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Transfer Reform Demands More From All of Us

Eye on Strategy by Lynn Alvarez, Vice President, Programs & Strategy

July 11, 2022

In early 2021, ECMC Foundation announced the launch of the Catalyzing Transfer Initiative (CTI) to increase successful transfer of postsecondary credits and timely bachelor degree completion among marginalized racial and ethnic groups. Including an initial investment of nearly $4.5 million in grants to five projects with national reach, CTI has become an active player in an effort that requires a holistic approach to produce real change. Time has shown the transfer landscape is still rife with equity gaps, and innovative solutions are crucial — now more than ever.

In fact, a new report by the National Student Clearinghouse Research Center details the detrimental effects of the COVID-19 pandemic on transfers at all institution types, with particular declines in enrollment among Black and Latinx students, as well as women. In the last two years, transfer enrollments grew only among students aged 18 to 20 and those transferring between four-year institutions. That means that every other category of student and every other type of transfer program saw declines — some as much as 20%. Further, a report published in June 2022 by the Research Center found that one in four college freshmen do not return for the second year.

Such sobering numbers point to the critical nature of ongoing work to address the issue at the national, state and institutional levels alike. That’s why ECMC Foundation remains committed to exploring and funding actionable reforms with grantees and partners who are paving the way for a new generation of students to transfer unburdened by the systems that should be designed to enable their success.

A year and a half in, CTI’s grantees have done great work, from collecting essential data to expanding different types of transfer partnerships. The grantees also continually learn from one another during meetings convened by ECMC Foundation to share innovative practices in the field. Each project is addressing key pain points in the transfer pipeline, and thousands of students are already seeing the impact of this work. We look forward to the opportunity ahead for even greater impact as our grantees address the structural and systemic challenges surrounding the transfer process.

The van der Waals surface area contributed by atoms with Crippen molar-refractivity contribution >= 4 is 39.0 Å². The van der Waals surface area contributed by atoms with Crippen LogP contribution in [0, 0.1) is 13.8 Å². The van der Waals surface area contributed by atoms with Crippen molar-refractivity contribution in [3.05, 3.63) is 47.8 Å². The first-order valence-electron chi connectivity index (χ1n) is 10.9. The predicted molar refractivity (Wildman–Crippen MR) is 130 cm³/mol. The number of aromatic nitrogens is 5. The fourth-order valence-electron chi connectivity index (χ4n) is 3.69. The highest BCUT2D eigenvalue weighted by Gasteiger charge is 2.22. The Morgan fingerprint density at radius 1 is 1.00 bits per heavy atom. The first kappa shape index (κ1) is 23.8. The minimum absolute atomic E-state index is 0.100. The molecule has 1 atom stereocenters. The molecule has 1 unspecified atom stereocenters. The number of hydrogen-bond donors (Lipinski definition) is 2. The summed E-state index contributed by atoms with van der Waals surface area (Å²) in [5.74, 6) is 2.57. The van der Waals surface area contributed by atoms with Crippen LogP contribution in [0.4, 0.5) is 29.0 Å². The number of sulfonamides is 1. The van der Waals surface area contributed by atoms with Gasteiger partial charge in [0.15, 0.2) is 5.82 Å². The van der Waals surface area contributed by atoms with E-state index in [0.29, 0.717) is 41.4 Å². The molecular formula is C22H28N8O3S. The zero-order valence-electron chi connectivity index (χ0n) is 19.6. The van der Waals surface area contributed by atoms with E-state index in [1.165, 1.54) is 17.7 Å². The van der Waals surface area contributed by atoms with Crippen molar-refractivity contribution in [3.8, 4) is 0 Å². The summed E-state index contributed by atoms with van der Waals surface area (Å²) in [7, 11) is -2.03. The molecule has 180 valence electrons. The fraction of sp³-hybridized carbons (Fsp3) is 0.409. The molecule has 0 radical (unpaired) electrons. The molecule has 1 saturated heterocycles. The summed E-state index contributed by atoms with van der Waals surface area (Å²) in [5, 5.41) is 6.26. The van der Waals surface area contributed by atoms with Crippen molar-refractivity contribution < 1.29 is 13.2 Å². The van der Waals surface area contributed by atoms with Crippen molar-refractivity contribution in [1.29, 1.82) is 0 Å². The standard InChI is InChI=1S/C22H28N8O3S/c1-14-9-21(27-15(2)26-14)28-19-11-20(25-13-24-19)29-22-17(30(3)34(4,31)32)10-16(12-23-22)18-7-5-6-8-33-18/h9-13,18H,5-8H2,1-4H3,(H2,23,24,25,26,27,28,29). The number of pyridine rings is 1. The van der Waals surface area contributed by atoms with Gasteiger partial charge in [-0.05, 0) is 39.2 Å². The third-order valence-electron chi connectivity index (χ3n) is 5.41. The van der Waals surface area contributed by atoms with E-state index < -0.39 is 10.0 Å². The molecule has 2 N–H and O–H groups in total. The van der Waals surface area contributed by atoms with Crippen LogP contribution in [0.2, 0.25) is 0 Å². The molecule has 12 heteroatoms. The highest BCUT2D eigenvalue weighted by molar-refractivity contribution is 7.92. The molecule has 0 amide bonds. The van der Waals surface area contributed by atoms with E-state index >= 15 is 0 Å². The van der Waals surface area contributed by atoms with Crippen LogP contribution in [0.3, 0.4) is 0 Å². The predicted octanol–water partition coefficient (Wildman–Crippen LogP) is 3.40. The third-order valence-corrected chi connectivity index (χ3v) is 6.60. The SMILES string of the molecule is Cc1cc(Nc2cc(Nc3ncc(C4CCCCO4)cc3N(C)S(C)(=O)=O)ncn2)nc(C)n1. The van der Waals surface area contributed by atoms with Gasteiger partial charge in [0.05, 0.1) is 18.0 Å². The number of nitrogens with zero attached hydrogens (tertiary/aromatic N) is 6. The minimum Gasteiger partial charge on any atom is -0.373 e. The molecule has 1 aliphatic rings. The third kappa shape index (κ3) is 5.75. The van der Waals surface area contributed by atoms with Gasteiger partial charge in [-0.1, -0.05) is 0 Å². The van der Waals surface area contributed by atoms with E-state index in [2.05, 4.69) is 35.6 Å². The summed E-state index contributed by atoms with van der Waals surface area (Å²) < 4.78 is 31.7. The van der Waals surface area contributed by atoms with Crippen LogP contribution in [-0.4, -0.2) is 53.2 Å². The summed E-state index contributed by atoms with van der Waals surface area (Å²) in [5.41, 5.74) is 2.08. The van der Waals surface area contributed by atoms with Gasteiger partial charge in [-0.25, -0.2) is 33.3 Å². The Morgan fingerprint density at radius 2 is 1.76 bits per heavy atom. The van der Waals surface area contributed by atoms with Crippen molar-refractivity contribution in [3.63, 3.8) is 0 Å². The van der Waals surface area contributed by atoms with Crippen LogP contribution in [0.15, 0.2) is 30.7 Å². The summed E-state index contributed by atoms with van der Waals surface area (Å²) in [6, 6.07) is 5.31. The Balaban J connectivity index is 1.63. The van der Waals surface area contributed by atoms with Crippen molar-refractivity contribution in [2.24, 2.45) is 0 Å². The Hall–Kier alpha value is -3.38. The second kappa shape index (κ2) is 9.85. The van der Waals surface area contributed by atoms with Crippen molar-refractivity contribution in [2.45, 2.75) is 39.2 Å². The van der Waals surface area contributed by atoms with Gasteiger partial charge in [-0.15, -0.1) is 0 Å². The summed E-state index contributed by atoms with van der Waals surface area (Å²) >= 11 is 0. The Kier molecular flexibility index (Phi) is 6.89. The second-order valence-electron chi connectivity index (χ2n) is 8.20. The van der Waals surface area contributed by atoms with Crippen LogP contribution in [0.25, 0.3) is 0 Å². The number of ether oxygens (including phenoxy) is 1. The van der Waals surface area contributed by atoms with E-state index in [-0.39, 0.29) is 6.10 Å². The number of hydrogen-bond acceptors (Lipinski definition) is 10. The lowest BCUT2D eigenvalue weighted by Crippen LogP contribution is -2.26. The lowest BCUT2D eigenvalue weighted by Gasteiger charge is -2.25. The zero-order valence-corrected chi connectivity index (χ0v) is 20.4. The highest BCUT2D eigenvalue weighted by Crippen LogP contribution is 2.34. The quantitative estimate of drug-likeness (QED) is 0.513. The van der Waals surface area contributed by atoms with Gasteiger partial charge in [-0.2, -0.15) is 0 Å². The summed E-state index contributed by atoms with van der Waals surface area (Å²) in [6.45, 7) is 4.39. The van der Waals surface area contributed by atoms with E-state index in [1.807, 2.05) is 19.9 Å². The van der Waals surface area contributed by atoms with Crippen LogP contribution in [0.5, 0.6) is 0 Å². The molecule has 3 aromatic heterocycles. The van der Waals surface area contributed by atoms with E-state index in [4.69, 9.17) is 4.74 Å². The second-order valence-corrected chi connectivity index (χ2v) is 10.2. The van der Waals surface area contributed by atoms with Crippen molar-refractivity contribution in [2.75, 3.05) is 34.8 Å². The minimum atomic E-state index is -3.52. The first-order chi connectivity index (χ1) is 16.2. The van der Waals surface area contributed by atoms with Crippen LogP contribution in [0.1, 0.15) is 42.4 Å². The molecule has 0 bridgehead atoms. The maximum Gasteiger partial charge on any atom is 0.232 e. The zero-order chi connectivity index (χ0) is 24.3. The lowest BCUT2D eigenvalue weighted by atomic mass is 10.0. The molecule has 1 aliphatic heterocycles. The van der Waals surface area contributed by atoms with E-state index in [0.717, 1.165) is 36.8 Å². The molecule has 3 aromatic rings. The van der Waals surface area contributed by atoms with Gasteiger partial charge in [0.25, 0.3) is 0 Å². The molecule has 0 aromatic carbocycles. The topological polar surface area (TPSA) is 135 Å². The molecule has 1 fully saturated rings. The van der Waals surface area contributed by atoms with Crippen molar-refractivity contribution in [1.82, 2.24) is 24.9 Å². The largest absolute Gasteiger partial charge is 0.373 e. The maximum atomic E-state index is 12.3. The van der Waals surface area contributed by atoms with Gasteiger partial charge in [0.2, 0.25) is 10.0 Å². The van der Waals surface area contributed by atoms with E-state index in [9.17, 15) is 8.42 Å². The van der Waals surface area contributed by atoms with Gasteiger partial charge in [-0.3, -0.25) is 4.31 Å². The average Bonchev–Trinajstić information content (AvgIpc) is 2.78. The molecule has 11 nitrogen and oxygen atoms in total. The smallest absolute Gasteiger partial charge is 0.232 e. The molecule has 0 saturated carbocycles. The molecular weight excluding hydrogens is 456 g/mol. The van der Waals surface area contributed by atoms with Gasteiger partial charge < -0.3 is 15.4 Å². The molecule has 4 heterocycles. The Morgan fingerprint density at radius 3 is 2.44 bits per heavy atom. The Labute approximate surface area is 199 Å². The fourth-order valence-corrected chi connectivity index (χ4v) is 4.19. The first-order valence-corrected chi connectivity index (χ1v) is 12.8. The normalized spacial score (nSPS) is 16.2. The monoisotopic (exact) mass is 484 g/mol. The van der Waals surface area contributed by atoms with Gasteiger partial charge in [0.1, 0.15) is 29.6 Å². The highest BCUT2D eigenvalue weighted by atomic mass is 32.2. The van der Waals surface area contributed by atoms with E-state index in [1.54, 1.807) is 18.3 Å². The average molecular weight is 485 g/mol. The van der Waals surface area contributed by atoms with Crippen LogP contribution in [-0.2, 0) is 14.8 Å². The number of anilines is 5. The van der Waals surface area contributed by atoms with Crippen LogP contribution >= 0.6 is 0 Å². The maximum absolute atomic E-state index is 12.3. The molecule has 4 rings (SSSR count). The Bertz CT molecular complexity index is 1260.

It's also important to note that students in career and technical education (CTE) programs face credit loss challenges similar to those endured by students moving from one institution to another in pursuit of a bachelor’s degree. For many, the postsecondary experience is a non-linear one, and it’s easy to get stuck in the misalignment between non-credit and credit pathways. A term like transitions, uplifted by the Education Commission of the States and Sova, might be more inclusive of today’s students, especially those enrolled in postsecondary CTE programs which often incorporate stackable credentials — a sequence of credentials that can be accumulated over time to help individuals learn new skills, add additional qualifications and increase wage gains. Change is needed in this arena as well.

However and wherever students choose to learn, we endeavor to help them persist seamlessly through postsecondary education and complete their academic goals so they can go on to realize careers that pay family-sustaining wages and achieve upward mobility. Through our grantmaking and program-related investments, the Foundation is working to streamline transfer and advance equitable student success strategies so all learners can unlock their fullest potential.

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